VIKING Energy’s appeal against a decision by councillors to reject a proposal to move the location of two concrete batching plants is set to be lodged in the coming weeks.
The decision, made by Shetland Islands Council’s planning committee in September, went against the recommendation of officers.
A Viking Energy Wind Farm (VEWF) spokesperson said on Monday: “I can confirm that the recent batching plant decisions will be appealed.
“The relevant submissions are being finalised by VEWF’s legal advisors and are expected to be lodged with the Scottish Government before the Christmas break.”
Appeals against planning decisions in Scotland are taken up by a Scottish Government department.
Viking Energy had applied to move two previously consented batching plants nearer to where the concrete is needed for turbine bases to work more efficiently.
The move to reject both applications – led by Shetland Central member Moraig Lyall and backed by Shetland North’s Andrea Manson – was made partly because of increased awareness of the value and environmental benefits of peat, as well as concerns over the potential of dust emanating from the sites.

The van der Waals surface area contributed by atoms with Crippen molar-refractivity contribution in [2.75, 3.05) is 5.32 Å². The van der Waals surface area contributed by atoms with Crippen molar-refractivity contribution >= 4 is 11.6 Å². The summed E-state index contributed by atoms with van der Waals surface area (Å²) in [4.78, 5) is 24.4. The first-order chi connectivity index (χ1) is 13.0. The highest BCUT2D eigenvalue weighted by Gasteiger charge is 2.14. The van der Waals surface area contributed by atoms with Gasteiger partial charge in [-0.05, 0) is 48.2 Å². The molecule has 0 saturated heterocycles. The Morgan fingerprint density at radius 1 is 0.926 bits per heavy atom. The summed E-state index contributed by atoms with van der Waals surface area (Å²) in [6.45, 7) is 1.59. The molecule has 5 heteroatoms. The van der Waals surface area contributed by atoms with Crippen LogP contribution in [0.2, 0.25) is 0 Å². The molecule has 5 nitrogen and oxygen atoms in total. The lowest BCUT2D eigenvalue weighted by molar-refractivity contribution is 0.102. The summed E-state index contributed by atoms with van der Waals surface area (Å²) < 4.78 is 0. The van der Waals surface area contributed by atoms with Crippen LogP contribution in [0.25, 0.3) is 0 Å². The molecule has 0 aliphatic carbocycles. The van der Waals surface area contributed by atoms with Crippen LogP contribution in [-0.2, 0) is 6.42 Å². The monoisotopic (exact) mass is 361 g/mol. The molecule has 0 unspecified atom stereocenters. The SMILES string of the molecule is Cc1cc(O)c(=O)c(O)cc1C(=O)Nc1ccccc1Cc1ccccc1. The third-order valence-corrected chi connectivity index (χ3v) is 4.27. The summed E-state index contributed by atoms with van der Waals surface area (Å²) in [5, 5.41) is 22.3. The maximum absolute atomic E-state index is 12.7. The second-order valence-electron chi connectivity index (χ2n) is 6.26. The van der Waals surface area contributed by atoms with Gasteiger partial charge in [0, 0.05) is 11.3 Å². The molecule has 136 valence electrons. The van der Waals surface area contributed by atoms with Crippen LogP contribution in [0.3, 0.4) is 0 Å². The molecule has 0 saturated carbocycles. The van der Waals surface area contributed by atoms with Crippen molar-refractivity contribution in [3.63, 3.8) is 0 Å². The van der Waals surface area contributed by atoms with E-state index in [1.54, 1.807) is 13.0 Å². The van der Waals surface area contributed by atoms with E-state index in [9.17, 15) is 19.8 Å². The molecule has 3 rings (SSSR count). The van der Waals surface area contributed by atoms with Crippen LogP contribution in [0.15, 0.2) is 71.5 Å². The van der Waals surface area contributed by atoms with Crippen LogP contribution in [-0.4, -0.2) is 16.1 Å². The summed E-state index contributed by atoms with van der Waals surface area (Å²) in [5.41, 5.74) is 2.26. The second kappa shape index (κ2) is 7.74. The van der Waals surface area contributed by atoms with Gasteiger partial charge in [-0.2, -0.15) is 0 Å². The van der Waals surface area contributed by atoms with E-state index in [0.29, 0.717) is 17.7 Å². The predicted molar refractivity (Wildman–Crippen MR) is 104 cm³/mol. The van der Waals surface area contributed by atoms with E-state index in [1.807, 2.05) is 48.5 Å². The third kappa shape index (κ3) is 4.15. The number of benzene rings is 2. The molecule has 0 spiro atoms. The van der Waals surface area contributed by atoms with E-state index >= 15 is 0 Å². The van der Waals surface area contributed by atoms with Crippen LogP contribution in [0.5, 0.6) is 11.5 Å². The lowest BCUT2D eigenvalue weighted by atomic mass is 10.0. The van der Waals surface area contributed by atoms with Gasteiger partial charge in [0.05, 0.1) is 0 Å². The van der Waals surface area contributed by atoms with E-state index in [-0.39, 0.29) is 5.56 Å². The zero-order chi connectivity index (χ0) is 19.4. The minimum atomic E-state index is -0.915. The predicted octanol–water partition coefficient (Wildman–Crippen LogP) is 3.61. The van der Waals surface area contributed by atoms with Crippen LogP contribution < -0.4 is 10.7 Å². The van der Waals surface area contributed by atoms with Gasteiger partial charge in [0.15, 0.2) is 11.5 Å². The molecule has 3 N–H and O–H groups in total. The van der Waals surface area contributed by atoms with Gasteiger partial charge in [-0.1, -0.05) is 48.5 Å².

Committee chair Emma Macdonald won no seconder for her motion to approve the plans.
The wind farm developer previously told Shetland News that the decision would mean “concrete batches will unnecessarily need to be transported over longer distances and there will be greater use of the public road network in the central mainland for concrete deliveries as a consequence”.
But it said it would press on with operations in a “way which seeks to minimise disruption to the travelling public”.
During September’s meeting, head of planning Iain McDiarmid warned of the potential cost to the council should the applicant appeal the decision.
In early 2020 the owner of the Sella Ness accommodation facility won an appeal against a decision by the committee to refuse further temporary planning permission for the camp.
The council was ordered to pay the appealer’s expenses.
Last year a freedom of information request from Shetland News for the cost of the expenses was turned down as the council felt public interest in maintaining an exemption over the information outweighed the public interest in disclosure.
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